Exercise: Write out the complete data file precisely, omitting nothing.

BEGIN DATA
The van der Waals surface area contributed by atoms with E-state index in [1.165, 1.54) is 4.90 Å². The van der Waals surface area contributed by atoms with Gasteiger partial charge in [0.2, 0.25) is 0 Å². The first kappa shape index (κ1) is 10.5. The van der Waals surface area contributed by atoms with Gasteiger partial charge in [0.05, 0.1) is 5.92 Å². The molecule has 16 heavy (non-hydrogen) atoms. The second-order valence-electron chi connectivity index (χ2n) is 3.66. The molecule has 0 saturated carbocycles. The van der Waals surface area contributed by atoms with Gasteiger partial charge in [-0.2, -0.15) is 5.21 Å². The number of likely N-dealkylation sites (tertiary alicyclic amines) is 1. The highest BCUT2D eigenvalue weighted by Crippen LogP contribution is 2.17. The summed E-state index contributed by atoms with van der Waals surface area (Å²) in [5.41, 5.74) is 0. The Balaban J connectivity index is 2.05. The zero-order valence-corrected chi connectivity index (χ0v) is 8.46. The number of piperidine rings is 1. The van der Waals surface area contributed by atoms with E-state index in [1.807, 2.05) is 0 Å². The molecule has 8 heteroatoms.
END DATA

The van der Waals surface area contributed by atoms with E-state index in [1.165, 1.54) is 4.90 Å². The van der Waals surface area contributed by atoms with Gasteiger partial charge in [0.2, 0.25) is 0 Å². The first kappa shape index (κ1) is 10.5. The van der Waals surface area contributed by atoms with Gasteiger partial charge in [0.05, 0.1) is 5.92 Å². The molecule has 16 heavy (non-hydrogen) atoms. The second-order valence-electron chi connectivity index (χ2n) is 3.66. The molecule has 0 saturated carbocycles. The van der Waals surface area contributed by atoms with Gasteiger partial charge in [-0.2, -0.15) is 5.21 Å². The number of likely N-dealkylation sites (tertiary alicyclic amines) is 1. The highest BCUT2D eigenvalue weighted by Crippen LogP contribution is 2.17. The summed E-state index contributed by atoms with van der Waals surface area (Å²) in [5.41, 5.74) is 0. The Balaban J connectivity index is 2.05. The zero-order valence-corrected chi connectivity index (χ0v) is 8.46. The number of piperidine rings is 1. The van der Waals surface area contributed by atoms with E-state index in [1.807, 2.05) is 0 Å². The molecule has 8 heteroatoms.